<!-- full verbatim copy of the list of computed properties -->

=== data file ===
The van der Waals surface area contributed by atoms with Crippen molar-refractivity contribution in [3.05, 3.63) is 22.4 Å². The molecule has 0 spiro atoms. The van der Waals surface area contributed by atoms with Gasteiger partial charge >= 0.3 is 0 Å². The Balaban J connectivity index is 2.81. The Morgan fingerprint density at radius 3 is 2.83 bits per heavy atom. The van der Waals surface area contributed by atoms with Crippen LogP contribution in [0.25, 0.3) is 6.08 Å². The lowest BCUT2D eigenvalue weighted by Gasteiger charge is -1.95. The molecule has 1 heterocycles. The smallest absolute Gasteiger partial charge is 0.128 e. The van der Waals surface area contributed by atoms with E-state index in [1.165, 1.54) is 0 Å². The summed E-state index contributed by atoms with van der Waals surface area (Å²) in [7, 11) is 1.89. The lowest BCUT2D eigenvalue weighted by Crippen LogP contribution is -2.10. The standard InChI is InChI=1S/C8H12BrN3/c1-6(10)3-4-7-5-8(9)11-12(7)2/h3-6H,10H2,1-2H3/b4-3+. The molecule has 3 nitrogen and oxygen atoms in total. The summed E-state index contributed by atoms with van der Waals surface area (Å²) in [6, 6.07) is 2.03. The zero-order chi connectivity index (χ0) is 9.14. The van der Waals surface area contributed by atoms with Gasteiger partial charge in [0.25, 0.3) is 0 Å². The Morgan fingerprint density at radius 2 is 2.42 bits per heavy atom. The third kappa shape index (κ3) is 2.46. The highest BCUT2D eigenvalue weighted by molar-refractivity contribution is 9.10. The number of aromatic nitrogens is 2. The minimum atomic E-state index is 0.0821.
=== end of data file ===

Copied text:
The van der Waals surface area contributed by atoms with Crippen molar-refractivity contribution in [3.05, 3.63) is 22.4 Å². The molecule has 0 spiro atoms. The van der Waals surface area contributed by atoms with Gasteiger partial charge >= 0.3 is 0 Å². The Balaban J connectivity index is 2.81. The Morgan fingerprint density at radius 3 is 2.83 bits per heavy atom. The van der Waals surface area contributed by atoms with Crippen LogP contribution in [0.25, 0.3) is 6.08 Å². The lowest BCUT2D eigenvalue weighted by Gasteiger charge is -1.95. The molecule has 1 heterocycles. The smallest absolute Gasteiger partial charge is 0.128 e. The van der Waals surface area contributed by atoms with E-state index in [1.165, 1.54) is 0 Å². The summed E-state index contributed by atoms with van der Waals surface area (Å²) in [7, 11) is 1.89. The lowest BCUT2D eigenvalue weighted by Crippen LogP contribution is -2.10. The standard InChI is InChI=1S/C8H12BrN3/c1-6(10)3-4-7-5-8(9)11-12(7)2/h3-6H,10H2,1-2H3/b4-3+. The molecule has 3 nitrogen and oxygen atoms in total. The summed E-state index contributed by atoms with van der Waals surface area (Å²) in [6, 6.07) is 2.03. The zero-order chi connectivity index (χ0) is 9.14. The van der Waals surface area contributed by atoms with Gasteiger partial charge in [0.25, 0.3) is 0 Å². The Morgan fingerprint density at radius 2 is 2.42 bits per heavy atom. The third kappa shape index (κ3) is 2.46. The highest BCUT2D eigenvalue weighted by molar-refractivity contribution is 9.10. The number of aromatic nitrogens is 2. The minimum atomic E-state index is 0.0821.